When we crossed him, I saw pieces of glass scattered around him but no blood. Probably he was hit by a car and the driver didn’t bother to stop. We applied brakes immediately and stopped a few meters ahead.
“Was that a guy lying on the road?” I asked Rohit to confirm. I could not believe my eyes that a man was lying in the middle of the road, unattended like a dog.
“Yes,” said Rohit.
Sunny and Shoaib arrived a minute later and they too had the same question, not able to believe what they just saw. We parked our motorcycles, got off, and were about to head back but it was too late.
All we saw the moment we turned around was a speeding truck ran over the guy. The driver of the truck did apply the brakes and stopped but It was already too late. His front wheels had already crushed the guy.
A Question Unanswered
We knew that what lies on the road isn’t something that either of us would want to go and see. A police jeep arrived minutes later. Cars stopped and people started to gather as we looked from a distance.
After a while, we got on our motorcycles again and continued towards Delhi. One thing that I knew for sure however was that there was no blood on the road when we crossed on that guy. So there was a very high chance that he was still alive until the truck ran him over.
By 2 AM, we were all comfortably home ending our ride from Manali to Delhi by Bike. But I could not take my mind off what I saw and kept thinking about who actually killed the guy.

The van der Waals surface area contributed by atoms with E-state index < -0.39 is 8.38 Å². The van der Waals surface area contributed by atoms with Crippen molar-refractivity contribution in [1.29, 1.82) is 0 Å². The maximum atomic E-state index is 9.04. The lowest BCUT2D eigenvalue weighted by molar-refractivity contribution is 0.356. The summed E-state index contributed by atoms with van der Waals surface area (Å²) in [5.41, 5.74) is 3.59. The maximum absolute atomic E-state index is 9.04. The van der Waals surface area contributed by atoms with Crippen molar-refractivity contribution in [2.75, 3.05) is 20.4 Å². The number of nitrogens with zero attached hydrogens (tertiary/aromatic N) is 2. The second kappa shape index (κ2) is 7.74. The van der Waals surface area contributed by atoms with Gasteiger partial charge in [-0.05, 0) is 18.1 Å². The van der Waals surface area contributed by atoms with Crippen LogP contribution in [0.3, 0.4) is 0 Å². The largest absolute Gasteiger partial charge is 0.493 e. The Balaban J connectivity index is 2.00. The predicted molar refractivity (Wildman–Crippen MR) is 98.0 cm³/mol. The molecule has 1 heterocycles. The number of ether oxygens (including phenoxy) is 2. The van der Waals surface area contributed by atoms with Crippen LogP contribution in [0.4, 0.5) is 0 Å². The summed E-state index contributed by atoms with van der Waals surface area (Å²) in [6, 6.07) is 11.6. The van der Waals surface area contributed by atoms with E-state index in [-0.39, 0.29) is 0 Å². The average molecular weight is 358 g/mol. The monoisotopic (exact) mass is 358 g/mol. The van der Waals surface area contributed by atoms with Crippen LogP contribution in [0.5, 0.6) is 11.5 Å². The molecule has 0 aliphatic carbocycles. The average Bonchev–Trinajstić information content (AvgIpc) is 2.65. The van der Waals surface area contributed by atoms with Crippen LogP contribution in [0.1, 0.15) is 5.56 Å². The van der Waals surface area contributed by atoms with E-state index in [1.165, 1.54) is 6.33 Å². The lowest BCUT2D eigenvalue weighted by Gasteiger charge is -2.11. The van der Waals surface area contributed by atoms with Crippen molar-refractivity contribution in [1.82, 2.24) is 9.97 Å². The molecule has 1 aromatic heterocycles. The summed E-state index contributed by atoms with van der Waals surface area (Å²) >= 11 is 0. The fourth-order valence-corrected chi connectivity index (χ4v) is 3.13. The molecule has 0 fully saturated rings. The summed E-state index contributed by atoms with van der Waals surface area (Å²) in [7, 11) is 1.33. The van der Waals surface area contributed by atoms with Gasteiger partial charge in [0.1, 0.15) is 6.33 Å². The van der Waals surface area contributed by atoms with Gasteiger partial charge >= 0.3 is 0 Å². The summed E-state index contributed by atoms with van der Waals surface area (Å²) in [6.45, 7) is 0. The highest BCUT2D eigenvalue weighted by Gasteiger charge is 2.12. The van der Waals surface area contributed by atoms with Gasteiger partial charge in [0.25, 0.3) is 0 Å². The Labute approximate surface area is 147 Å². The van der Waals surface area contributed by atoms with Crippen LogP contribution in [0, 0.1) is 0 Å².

He probably was some villager who got drunk and was trying to cross the road late at night and got hit by a car. I wondered who really killed him. Was it the alcohol or his carelessness? Was it the car who hit him and didn’t stop?
Is it really the fault of the trucker who ran over him? Did he kill him? Was it all those people who saw a guy lying in the middle of the road but just avoided him like a dog, rather than stopping to check?
Or was it us? We did stop but wasted those precious seconds discussing what we saw. If we had acted in nick of time, we could have saved him from a horrible death. To date, I wonder, who really killed that guy?
Manali to Delhi by Bike – Conclusion
And thus ended an eventful trip. I have been to Ladakh numerous times, both before and after this trip but this one by far was the most exciting and eventful one.
We crossed 18 High altitude passes, sat by 11 High altitude lakes, had several breakdowns, witnessed a bandh and a Chakka Jam, got almost manhandled by a mod, were threatened by cops, chased and almost attacked by dogs, got lost, rode in pitch black in the middle of the night and in the middle of nowhere, could not find accommodation and had to sleep on the floor once. All this back then sounded like trouble but now when I think about it, it was a journey of a lifetime.
I hope the travelogue, pictures, and information on a bike trip to Ladakh were of help. If you have any questions, please feel free to ask in the comments section below or at our Community Forum, and I will be glad to answer.